You work hard for your paycheck. So shouldn’t your paycheck work for you? If you’re like most people, you’ve wondered what to do with your money. It can be tempting to spend it as it comes in, even if you know you should be saving. But to get the most out of your income, it’s important that you give it the number one ingredient it needs to grow: time.
Why Invest Early?
One of the greatest benefits of starting to invest early in life is time. And the more you have of it, the better off your money will be. One of the reasons for this is the power of compound interest. Many people associate interest with debt. However, the power of compounding can greatly benefit your investments as well.
Simply put, compounding is the ability to earn a return on your initial investment AND previous investment returns.
This can cause a positive snowball effect, which when combined with a long-time horizon, can help grow your wealth.
Time Is On Your Side
Let’s look at this example to demonstrate how the power of time can play a crucial role in your portfolio.
Sally is 22 years old and knows she wants to be a millionaire when she retires at age 65. So, she sets the goal of having $1 million dollars by the time she retires. If Sally can earn 5% over the life of her investment, that means she will have to invest $522 per month to reach her goal. Now if we look at another case, we can see the positive effects time can have on your investment portfolio.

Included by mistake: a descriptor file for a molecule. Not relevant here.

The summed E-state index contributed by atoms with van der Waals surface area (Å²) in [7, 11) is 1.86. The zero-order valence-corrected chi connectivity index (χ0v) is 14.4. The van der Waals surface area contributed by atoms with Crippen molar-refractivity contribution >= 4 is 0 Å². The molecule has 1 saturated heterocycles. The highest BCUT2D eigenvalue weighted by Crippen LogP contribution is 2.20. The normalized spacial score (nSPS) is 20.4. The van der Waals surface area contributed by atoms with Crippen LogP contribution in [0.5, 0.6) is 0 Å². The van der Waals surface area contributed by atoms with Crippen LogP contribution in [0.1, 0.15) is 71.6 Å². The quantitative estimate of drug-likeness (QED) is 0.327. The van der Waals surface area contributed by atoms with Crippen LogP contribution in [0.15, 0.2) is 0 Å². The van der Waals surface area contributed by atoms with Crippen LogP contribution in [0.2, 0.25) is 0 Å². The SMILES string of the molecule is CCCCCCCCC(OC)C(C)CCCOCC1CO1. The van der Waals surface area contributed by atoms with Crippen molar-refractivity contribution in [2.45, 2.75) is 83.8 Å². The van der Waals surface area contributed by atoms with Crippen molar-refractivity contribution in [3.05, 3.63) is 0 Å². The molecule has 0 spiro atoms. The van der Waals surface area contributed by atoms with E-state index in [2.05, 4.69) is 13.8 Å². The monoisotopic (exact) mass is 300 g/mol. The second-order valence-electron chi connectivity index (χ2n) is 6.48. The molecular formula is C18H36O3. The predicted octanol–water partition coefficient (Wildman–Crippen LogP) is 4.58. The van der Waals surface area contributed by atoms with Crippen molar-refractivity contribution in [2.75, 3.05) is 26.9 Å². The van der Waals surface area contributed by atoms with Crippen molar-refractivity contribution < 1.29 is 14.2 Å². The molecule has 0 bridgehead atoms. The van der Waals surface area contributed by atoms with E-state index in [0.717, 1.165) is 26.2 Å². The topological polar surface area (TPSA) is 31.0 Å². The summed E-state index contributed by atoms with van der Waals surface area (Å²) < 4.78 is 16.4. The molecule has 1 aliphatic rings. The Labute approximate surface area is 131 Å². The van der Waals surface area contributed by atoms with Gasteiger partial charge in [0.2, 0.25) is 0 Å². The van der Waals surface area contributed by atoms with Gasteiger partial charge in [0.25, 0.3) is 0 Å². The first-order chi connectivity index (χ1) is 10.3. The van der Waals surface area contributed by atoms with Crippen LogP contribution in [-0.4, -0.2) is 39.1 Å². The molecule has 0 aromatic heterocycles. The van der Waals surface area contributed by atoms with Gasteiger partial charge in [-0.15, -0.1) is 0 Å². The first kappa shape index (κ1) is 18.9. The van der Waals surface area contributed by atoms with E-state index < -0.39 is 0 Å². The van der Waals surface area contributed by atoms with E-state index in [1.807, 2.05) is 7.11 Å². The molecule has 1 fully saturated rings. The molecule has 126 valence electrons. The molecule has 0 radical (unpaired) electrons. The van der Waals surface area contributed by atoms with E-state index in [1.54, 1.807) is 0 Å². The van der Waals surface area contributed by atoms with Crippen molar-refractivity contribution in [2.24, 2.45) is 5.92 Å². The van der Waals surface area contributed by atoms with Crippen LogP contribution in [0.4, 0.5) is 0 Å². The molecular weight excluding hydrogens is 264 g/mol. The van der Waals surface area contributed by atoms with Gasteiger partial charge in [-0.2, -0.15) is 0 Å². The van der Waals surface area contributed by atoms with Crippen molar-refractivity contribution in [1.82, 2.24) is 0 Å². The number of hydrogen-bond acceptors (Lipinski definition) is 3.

In this scenario, let’s assume Sally’s friend George has the same goal of achieving millionaire status by the time he retires at age 65. Except he decides to live large in his twenties. After all, retirement is decades away! Still, after spending heavily and enjoying a great lifestyle in his twenties he starts investing at the age of 35.
George has done well in his career, so he even decides to add an extra $300 per month above what Sally is saving. Assuming the same rate of return, George would fall short of his goal (and only have $709,188) – even when contributing $882 per month. In fact, if George waited until age 35 to start, it would take him contributing $1,201 per month, over double what he would need had he started at age 22!
Sally and George had the same goal: to be millionaires by age 65. But Sally had to save less than half of what George did-- because she used the power of time to her favor.
By starting to invest even a small portion of your income at a young age, you can take on more risk over a longer period than someone nearing retirement age. Ideally, your willingness to take on more risk over a longer period of time will also correlate to greater returns.
Time is an enviable advantage for an investor. And in today’s tech-friendly environment, there’s no reason to waste another minute. Whether you sign up for a taxable brokerage account or contribute to your 401(k), save what you can early and consistently. The sooner you start investing, the sooner you can put your paycheck–and time—to work for you.